Last Updated: March 31, 2023By Tags: , ,

President Joe Biden is looking to reinstate Trump’s immigration restrictions on immigrants applying for asylum at the U.S. – Mexico border by making sure they must first apply for asylum in a country they passed through before reaching the U.S. border. 

In addition, U.S. asylum officers would presume that those immigrants applying are not eligible to enter the United States and would be immediately deported unless they can prove they face persecution in their home country. 

In essence: The Biden administration will deny asylum to migrants who show up at the U.S. southern border without first seeking protection in a country they passed through. 

The Biden asylum rule must go through a 30-day public comment period before it can be formally adopted. Once adopted, the asylum rule would stay in place for two years. 

Without this asylum rule, Homeland Security and the Justice Department expect migrant crossings to surge to 11,000 to 13,000 daily.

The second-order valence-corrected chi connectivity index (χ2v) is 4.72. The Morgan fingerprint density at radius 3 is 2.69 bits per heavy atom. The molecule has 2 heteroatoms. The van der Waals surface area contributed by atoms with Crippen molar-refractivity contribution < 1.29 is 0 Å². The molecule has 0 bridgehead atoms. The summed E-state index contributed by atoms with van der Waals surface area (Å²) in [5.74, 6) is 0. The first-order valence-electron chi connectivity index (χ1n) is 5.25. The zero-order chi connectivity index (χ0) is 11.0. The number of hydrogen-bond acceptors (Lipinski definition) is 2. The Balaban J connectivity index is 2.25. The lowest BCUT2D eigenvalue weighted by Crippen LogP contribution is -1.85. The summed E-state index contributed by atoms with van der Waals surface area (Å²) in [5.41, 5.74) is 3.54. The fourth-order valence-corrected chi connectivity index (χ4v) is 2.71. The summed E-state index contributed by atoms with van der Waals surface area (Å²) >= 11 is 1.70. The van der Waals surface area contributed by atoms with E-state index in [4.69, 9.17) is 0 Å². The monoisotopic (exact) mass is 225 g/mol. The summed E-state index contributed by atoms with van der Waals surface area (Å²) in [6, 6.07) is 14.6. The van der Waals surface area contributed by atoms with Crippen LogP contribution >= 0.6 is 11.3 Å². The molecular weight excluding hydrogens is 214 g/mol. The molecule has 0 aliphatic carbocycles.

Migrant border crossings in the fiscal year 2022 topped 2.76 million, breaking the previous record by more than 1 million. 

In opposition to the Biden asylum rule, the San Francisco Chronicle reported that 12 State Attorney Generals called the program “unfair” and stated that “seeking asylum is a statutory right … and is also enshrined in international treaties and protocols. … The Proposed Rule circumvents that right and potentially harms asylum seekers and the States that welcome them.”

The attorney general of California, Delaware, Illinois, Massachusetts, Michigan, Minnesota, Nevada, New York, Rhode Island, Vermont, Washington, and the District of Columbia signed the letter.